By SJA Jafri + Agencies
RIYADH/ DAMMAM: Saudi Arabia has executed a man for offences rights groups say he allegedly committed while under the age of 18.
Mustafa Hashem al-Darwish was arrested in May 2015 and charged with protest-related offences, many of which occurred when he was 17. He was executed on Tuesday in Dammam, a statement from the Ministry of Interior said.
“The execution of Mustafa al-Darwish once again shows that the Kingdom’s claim to have eliminated capital punishment for childhood crimes is not true,” anti-death penalty and human rights group Reprieve said in a statement.
Saudi authorities said last year that they would stop sentencing to death people who committed crimes while minors, who would instead serve up to 10 years in juvenile detention, and would apply this retroactively.
However, the March 2020 royal decree was never reported by state media nor published in the official gazette as would be normal practice. The state-backed Human Rights Commission told Reuters in February that the ban only applied to a lesser category of offence under Islamic law known as “ta’zeer.”
Darwish was convicted for “ta’zeer” offences.
In his charge sheet, a copy of which was seen by Reuters news agency, Darwish was accused of “participating in armed rebellion”, “seeking to disturb security by rioting” and “sowing discord”, among others.
The evidence cited included a picture “offensive to the security forces”, a signed confession and his participation in more than 10 “riot” gatherings in 2011 and 2012.
But the documents do not specify the exact months of the alleged offences, and rights groups say Darwish was 17 at the time of his alleged participation in many of the protests. His case should have been reviewed under the reformed law, they say.
Reprieve and Amnesty International said his confession was obtained under duress and that he recanted his confession, which he said was obtained through torture, in court.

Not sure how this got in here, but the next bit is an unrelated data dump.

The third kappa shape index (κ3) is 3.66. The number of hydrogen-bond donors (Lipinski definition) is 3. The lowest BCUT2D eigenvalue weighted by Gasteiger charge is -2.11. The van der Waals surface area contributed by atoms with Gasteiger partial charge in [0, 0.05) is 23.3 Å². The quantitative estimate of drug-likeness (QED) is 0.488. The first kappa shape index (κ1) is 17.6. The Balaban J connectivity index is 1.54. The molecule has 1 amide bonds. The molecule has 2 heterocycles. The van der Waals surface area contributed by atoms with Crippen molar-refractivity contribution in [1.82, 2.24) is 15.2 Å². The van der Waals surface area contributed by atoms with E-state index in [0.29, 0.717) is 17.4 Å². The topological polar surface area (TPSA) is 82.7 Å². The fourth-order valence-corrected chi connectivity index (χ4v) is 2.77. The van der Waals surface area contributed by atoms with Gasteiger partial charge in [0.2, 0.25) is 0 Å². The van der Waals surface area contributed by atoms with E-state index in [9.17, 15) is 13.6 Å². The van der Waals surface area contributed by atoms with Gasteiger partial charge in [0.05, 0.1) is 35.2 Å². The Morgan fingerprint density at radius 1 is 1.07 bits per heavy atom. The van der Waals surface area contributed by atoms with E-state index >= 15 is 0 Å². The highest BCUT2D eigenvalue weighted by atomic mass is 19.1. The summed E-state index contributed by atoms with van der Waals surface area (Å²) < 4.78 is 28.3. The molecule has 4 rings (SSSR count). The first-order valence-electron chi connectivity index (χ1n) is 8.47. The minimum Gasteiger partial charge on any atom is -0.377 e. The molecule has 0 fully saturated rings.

The Saudi Arabian government media office did not immediately reply to a request for comment by Reuters.
Reprieve said Darwish’s family received no advance notice and only found out he had been executed by reading the news online.
“How can they execute a boy because of a photograph on his phone?” his family said in a press release.
“Since his arrest, we have known nothing but pain. It is a living death for the whole family.”
Human rights groups and Western legislators have repeatedly raised concerns about the implementation of the reforms.
Earlier this month, a group of British MPs urged Foreign Secretary Dominic Raab to ask for a commutation of Darwish’s sentence on a visit to Riyadh, in a letter seen by media.
In a statement following Raab’s visit and meeting with Crown Prince Mohammed bin Salman, the UK foreign office said Raab had raised human rights concerns “notably around justice reform”.
Reprieve Director Maya Foa said it was not enough for Saudi partners to simply “raise human rights issues”, in reference to Raab’s visit to the kingdom.
“They need to raise specific cases, and make clear that executions for childhood crimes will not be tolerated.”
In 2019, Saudi Arabia executed 37 citizens, of which 34 were identified as Shia, in a mass execution for alleged “terrorism”-related crimes. In 2016, the kingdom executed 47 people in one day also for “terrorism”-related crimes.
Among those executed was prominent Shia scholar Nimr al-Nimr, whose death sparked protests from Pakistan to Iran and the ransacking of the Saudi Embassy in Tehran. Saudi-Iran ties have not recovered and the embassy remains shuttered.
The kingdom has carried out 26 executions so far this year, according to the European Saudi Organization for Human Rights.